That’s good to know, and backs up the Green Party’s case for making it accessible as well, e.g. Parliamentary procedure in an open, machine-readable format rather than plain HTML, or key data on domestic energy use in one place as a canonical source rather than being scattered across different sections of government departments (Defra, BERR, CLG, etc.)

One other thing he remarks on (about the Guardian’s mapping):

It would be nice if we could supply those guys with a decent set of OpenStreetMap graphics for use in articles rather than using non-free sources too!

It’s actually an avenue we’re exploring – I’ve swapped emails with Steve Coast, who says that a change in the licensing for OSM may make this possible in the near future. It would certainly cut some of our mapping costs.

If you get free data, what will you do with it?

Saturday, April 19th, 2008

Our challenge to you: if you get free data, what will you do with it?

The question has some urgency because if you can think of what you’d like to do with data from the Land Registry, Companies House or the Met Office, then you could be in line to be the first to benefit from it – and show the benefits of making more data free.

The Cambridge report noted three sets of data that could be made free with minimal revenue impact: Land Registry, Companies House, and Met Office.

Let’s revisit them, so you can think what to do with them.

For Land Registry, the analysis only looks at “Property Data Services” – which are the ‘Property Price Data’ and ‘Polygons’, whose respective revenues were £893k, the majority of which was from a bulk form of the product, and £405k. (That compares to Land Registry’s total revenues of XXX, 86% of which comes from compulsory registrations.)

Those, it should be noted, are tiny compared to its revenues. Land Registry’s fee income in 2006/7 was £474million (in 2005/6, £395m). Its costs are very high, but it still had an operating surplus of £96m – nearly as large as Ordnance Survey’s entire revenues.

The reason: you’re obliged to tell LR when you buy or sell land or put a charge (such as a mortgage) on registered land.

The property data could surely be used for some imaginative analysis – though note that Land Registry bans the use of its data for unsolicited mailshots. (An interesting question is how, if one moved to a free data model, one would spot uses which broke rules like that. Would you drop the rule, or include intentionally fake data which would tip you off if you received a mailshot addresses to it?)

Companies House is next: £72m revenue, again almost all from obligatory registrations. (Although search is the most profitable area – as you’d expect: it’s easier to search data than to accept and check it.) Unfortunately most of the data there is marked confidential in the analysis – but again, one can imagine that it might be useful to find people who are persistent directors of companies that aren’t acting lawfully…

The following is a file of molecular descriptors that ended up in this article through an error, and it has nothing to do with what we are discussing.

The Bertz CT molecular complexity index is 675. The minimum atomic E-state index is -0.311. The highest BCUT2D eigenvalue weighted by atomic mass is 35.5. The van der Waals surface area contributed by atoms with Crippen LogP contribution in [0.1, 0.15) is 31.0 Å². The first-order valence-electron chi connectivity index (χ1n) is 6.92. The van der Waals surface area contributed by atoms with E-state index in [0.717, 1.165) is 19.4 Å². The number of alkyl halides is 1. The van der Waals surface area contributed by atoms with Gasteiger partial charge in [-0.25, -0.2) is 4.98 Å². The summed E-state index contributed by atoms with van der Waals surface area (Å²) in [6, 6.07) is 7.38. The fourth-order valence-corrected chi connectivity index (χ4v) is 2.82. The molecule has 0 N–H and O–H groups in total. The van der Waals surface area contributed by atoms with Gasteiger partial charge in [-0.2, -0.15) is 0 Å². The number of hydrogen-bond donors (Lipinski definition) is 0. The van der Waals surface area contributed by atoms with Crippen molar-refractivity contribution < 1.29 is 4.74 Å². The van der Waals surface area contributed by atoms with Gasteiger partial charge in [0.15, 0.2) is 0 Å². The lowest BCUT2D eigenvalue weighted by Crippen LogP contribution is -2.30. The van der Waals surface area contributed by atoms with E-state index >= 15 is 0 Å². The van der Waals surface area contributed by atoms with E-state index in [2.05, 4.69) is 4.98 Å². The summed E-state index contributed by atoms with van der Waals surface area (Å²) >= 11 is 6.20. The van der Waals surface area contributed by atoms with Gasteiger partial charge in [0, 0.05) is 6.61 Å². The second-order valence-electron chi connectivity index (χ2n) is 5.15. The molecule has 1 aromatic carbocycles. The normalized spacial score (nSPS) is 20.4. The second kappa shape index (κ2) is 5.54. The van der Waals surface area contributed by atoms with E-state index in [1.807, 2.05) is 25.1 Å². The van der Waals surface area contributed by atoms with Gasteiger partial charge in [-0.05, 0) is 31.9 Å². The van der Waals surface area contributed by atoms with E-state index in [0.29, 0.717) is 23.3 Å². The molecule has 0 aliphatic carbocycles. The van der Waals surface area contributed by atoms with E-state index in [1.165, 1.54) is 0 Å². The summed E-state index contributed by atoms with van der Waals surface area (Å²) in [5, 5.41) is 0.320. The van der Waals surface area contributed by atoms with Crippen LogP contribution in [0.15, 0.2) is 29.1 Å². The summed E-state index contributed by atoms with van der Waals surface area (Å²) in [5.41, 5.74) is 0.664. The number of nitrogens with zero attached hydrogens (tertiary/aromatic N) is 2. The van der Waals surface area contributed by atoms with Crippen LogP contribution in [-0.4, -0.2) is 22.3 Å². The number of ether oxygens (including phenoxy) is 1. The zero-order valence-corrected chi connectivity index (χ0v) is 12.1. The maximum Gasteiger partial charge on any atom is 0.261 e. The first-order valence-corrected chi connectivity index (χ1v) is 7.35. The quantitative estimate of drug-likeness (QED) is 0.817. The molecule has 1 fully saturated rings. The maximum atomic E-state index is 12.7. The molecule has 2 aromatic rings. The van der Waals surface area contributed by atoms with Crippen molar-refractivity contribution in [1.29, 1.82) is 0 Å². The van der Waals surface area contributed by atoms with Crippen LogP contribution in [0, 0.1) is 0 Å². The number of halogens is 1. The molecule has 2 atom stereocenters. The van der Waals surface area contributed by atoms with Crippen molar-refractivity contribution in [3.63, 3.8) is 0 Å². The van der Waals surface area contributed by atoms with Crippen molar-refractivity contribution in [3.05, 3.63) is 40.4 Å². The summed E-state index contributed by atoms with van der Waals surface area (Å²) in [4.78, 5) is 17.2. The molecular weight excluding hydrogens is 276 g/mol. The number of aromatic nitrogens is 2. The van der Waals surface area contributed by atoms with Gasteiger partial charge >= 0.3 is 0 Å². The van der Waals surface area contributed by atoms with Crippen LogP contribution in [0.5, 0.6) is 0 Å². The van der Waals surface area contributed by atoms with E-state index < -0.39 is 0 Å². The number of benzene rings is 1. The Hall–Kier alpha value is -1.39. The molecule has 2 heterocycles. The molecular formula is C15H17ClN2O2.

Finally there’s the Met Office. Can anyone think what you’d do with a lot of weather data?

More analysis and suggestions of how to use these three organisations’ output data – if it were free – are welcome.

A national address gazette – but copyright problems persist

Saturday, April 19th, 2008

Today’s Guardian notes the arrival of the NLPG (national land and property gazetteer) in a commercial form, created by local authorities and Intelligent Addressing.

Yours, for

between £15,000 and £20,000 a year. Profits will be shared among local authorities to help them keep data up to date.

So let’s delve briefly:

The gazetteer is not the only address database on the market. The state-owned Ordnance Survey also offers addresses as part of its MasterMap digital geographical database of Britain.

Depending where you stand, this is either healthy competition or a wasteful duplication of effort. In recent years, a tortuous dispute over the licensing of intellectual property in state-generated address databases has exposed some of the damaging consequences of public agencies trying to compete with each other in the information business. Last year, the dispute exposed a hole at the heart of the government’s information strategy when the Advisory Panel for Public Sector Information said it was unable to rule on the matter.

So what do we advise?

Technology Guardian’s Free Our Data campaign urges a simple solution – that a taxpayer (or otherwise centrally funded) basic database of addresses be made available to all comers, for free. Despite some advances in the campaign, including the support of the Cabinet Office minister responsible for government IT, we have a long way to go.

Cambridge economics report (briefly) debated in Parliament

Wednesday, April 2nd, 2008

We note (via theyworkforyou’s excellent email alerts system) that the issue of trading funds – and specifically, the Ordnance Survey model – was briefly debated in the Commons yesterday.

The main protagonists: Iain Wright, who says he is

the Minister for Ordnance Survey responsible for the shareholder relationship between the Department and the agency, dealing with strategic and day-to-day issues arising in connection with its activities, particularly in terms of financial and Government matters. My ministerial colleague the noble Baroness Andrews leads for the Department on issues relating to the purchase of Ordnance Survey products and services.